The direction I dream for Linux

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MrT
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The direction I dream for Linux

Post by MrT »

It is no secret: Linux has been successful in dominating the servers market and it is a big player in smart phones. However, it is a small player in the laptop/desktop market. I am new to Linux, little over a month, but I already found out a limitation and the criticism is shared by quite a few people as I could realize by reading around on internet: lack of high-end software.
Free software is a great concept, one that I endorse 100%, but it clashes with reality: many of us need productivity software, image processing, scientific applications and, often, the answer is that there is no such thing.
It is not that it is impossible. I count R (a program to perform high level applications in Statistics) among the best success stories, LaTeX is another, Sage Math could be considered a further success story, perhaps, but they are few and far between so far. There is no such thing to fight Microsoft's Office (I mean really heavy hitter spreadsheet, with lots of macros and VBA in it), from what I hear there is no equivalent for CAD, and more.
R is a doubly successful story for it forced SAS (very expensive proprietary software) to open up their software in a University Edition that is accessible to all at least for non profit work since all students were learning R and once they go in the working world they demand to have R instead of SAS.

I see so many Linux distros and I am sure that a lot of superior programming minds are behind each of them. Freedom is good, but if completely unckeck it could bring to bad outcomes as there is too much of a good thing as well. I have a dream that these minds instead of creating ever new distros in Linux were applied to create better software. Maybe it is a moot issue and Linux will never become a mass desktop product just because users do not want to deal with having to install a new OS (which for most is a daunting task), but I am also confident that "if you build it, they will come!", meaning that companies would notice and take advantage of free software if it existed, but it has to compete with the best stuff out there.It cannot be too much below that level.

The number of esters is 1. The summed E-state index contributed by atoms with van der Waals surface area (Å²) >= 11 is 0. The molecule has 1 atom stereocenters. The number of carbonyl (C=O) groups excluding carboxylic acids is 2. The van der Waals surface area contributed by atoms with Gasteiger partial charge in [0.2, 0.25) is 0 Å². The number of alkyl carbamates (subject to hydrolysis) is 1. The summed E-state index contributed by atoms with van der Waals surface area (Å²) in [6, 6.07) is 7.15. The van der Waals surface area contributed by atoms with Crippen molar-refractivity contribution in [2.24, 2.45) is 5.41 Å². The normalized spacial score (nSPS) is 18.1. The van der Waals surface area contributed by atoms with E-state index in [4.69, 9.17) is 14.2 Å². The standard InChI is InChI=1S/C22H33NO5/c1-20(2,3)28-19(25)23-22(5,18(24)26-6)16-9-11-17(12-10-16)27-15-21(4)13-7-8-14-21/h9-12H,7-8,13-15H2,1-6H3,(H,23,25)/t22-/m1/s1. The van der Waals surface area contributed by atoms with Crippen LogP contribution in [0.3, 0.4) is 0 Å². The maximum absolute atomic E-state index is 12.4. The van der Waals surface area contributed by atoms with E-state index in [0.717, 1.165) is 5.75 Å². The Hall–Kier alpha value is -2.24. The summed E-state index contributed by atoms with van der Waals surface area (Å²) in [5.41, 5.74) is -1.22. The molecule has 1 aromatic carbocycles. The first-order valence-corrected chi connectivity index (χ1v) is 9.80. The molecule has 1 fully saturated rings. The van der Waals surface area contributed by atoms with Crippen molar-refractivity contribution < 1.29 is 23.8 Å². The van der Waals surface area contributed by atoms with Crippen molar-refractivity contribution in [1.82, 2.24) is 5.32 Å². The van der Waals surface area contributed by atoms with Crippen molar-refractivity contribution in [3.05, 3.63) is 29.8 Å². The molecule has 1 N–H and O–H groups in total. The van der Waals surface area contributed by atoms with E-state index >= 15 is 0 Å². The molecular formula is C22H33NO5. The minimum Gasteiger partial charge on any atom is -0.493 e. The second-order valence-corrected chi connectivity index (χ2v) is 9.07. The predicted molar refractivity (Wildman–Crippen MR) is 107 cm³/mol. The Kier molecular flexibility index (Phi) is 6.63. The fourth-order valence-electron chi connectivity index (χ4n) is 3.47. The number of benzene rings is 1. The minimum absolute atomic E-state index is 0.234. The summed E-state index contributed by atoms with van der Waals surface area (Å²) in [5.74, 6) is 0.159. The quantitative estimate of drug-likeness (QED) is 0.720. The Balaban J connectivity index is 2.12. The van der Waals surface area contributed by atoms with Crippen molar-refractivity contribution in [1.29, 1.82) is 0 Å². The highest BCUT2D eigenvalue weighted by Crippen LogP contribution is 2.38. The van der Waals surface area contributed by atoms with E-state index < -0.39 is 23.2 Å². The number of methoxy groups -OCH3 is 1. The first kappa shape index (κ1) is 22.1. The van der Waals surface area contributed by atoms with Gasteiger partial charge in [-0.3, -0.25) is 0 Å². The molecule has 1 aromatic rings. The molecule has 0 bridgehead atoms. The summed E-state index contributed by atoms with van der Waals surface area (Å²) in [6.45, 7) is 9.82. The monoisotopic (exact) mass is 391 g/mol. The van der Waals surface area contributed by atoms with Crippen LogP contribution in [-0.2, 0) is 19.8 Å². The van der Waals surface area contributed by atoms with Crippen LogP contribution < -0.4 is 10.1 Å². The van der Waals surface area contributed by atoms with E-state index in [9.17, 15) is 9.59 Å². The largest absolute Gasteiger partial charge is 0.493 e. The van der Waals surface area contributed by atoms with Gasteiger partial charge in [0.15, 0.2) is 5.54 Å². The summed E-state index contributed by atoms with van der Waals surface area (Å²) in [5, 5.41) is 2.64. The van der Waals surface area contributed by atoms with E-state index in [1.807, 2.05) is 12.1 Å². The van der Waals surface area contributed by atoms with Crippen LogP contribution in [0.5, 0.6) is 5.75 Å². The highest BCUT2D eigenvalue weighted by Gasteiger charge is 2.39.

I repeat: I have been involved in linux for just a little over a month, but I am already noticing a few patters that in my opinion are not going to lead anywhere. It just seems to me that there is a lot of work going into developing Linux and free software, but often it seems to be spent in direction that will not produce results.

As a side note. The applets and desklets that I see in Linux Mint often do not even work or do half of what they claim. Sure it takes a moment to uninstall them and I think I uninstalled 95% of the apps and desklets I installed within 2 hours, but that seems overall nice efforts applied in directions that are not leading anywhere.

As things are, as much as I loved Linux and its idea, I cannot ditch Windows 10. It just cannot be done. The average user will not bother with dual boot WIndows and Linux also when so much out there is still addressing the BiOS firmware when laptops with UEFI have been sold for 4-5 years. It seems that Linux wants to remain a niche thing, from my point of view, something you put on your old laptop instead of throwing it away. I doubt that was the original plan.
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Pierre
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Re: The direction I dream for Linux

Post by Pierre »

yep - - lots of folks, simply cannot ditch the World of Windows,
as it has quite a strangle-hold of some things, that those folks wish to use.

Gets onto SoapBox/
yet, I've seen time & again, where those same folks will cheapskate & not buy some product,
and will spend lots of their Time to find some free way of achieving their end-goal.

there is indeed some quality software for the Linux System,
and yet those same folks won't buy that software - - ie: support that company .. .

so, if those folks have managed to ditch the World of Windows,
then they also should, Morally, support any Software that does work under an Linux System.
- up to, and including, supporting the Team that developed that Linux System, that they are now using.

Gets off SoapBox/
:mrgreen:
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Re: The direction I dream for Linux

Post by MrT »

My story is probably no representative of the average Linux guy or girl. Why did I try Linux? For me it was the command line. I just want to take back control of my computer as it was in the day of MS DOS. I often use the terminal even if there is a GUI tool. Is it elitism? Maybe it looks that way to some; the way I see it is feeling in control of my machine.